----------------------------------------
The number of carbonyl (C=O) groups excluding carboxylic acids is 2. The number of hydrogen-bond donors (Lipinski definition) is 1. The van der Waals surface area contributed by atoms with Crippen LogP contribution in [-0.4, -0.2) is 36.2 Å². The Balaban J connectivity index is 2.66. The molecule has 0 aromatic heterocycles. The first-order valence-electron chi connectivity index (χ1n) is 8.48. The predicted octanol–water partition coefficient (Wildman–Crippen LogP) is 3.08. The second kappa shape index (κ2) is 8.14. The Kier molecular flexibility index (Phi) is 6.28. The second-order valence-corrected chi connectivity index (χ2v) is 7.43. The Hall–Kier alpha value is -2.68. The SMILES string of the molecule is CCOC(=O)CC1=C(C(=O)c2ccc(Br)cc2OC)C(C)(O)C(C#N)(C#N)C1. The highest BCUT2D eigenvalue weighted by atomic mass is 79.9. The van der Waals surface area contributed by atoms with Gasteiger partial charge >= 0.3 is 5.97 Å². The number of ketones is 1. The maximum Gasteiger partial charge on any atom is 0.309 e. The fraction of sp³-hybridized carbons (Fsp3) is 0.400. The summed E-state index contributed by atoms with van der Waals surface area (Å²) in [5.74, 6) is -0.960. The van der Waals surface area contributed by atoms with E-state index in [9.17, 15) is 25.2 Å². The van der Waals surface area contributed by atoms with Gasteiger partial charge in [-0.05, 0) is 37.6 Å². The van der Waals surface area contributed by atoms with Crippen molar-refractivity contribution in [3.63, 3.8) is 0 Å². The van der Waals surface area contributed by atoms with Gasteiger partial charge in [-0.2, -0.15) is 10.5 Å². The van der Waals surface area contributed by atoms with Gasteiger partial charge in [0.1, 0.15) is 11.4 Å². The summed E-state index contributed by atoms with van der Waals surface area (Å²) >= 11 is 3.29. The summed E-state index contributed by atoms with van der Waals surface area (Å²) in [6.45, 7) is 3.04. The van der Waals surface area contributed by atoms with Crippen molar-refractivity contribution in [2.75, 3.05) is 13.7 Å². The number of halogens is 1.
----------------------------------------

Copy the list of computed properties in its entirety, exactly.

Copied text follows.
The number of carbonyl (C=O) groups excluding carboxylic acids is 2. The number of hydrogen-bond donors (Lipinski definition) is 1. The van der Waals surface area contributed by atoms with Crippen LogP contribution in [-0.4, -0.2) is 36.2 Å². The Balaban J connectivity index is 2.66. The molecule has 0 aromatic heterocycles. The first-order valence-electron chi connectivity index (χ1n) is 8.48. The predicted octanol–water partition coefficient (Wildman–Crippen LogP) is 3.08. The second kappa shape index (κ2) is 8.14. The Kier molecular flexibility index (Phi) is 6.28. The second-order valence-corrected chi connectivity index (χ2v) is 7.43. The Hall–Kier alpha value is -2.68. The SMILES string of the molecule is CCOC(=O)CC1=C(C(=O)c2ccc(Br)cc2OC)C(C)(O)C(C#N)(C#N)C1. The highest BCUT2D eigenvalue weighted by atomic mass is 79.9. The van der Waals surface area contributed by atoms with Gasteiger partial charge >= 0.3 is 5.97 Å². The number of ketones is 1. The maximum Gasteiger partial charge on any atom is 0.309 e. The fraction of sp³-hybridized carbons (Fsp3) is 0.400. The summed E-state index contributed by atoms with van der Waals surface area (Å²) in [5.74, 6) is -0.960. The van der Waals surface area contributed by atoms with E-state index in [9.17, 15) is 25.2 Å². The van der Waals surface area contributed by atoms with Gasteiger partial charge in [-0.05, 0) is 37.6 Å². The van der Waals surface area contributed by atoms with Crippen molar-refractivity contribution in [3.63, 3.8) is 0 Å². The van der Waals surface area contributed by atoms with Gasteiger partial charge in [-0.2, -0.15) is 10.5 Å². The van der Waals surface area contributed by atoms with Gasteiger partial charge in [0.1, 0.15) is 11.4 Å². The summed E-state index contributed by atoms with van der Waals surface area (Å²) >= 11 is 3.29. The summed E-state index contributed by atoms with van der Waals surface area (Å²) in [6.45, 7) is 3.04. The van der Waals surface area contributed by atoms with Crippen molar-refractivity contribution in [2.75, 3.05) is 13.7 Å². The number of halogens is 1.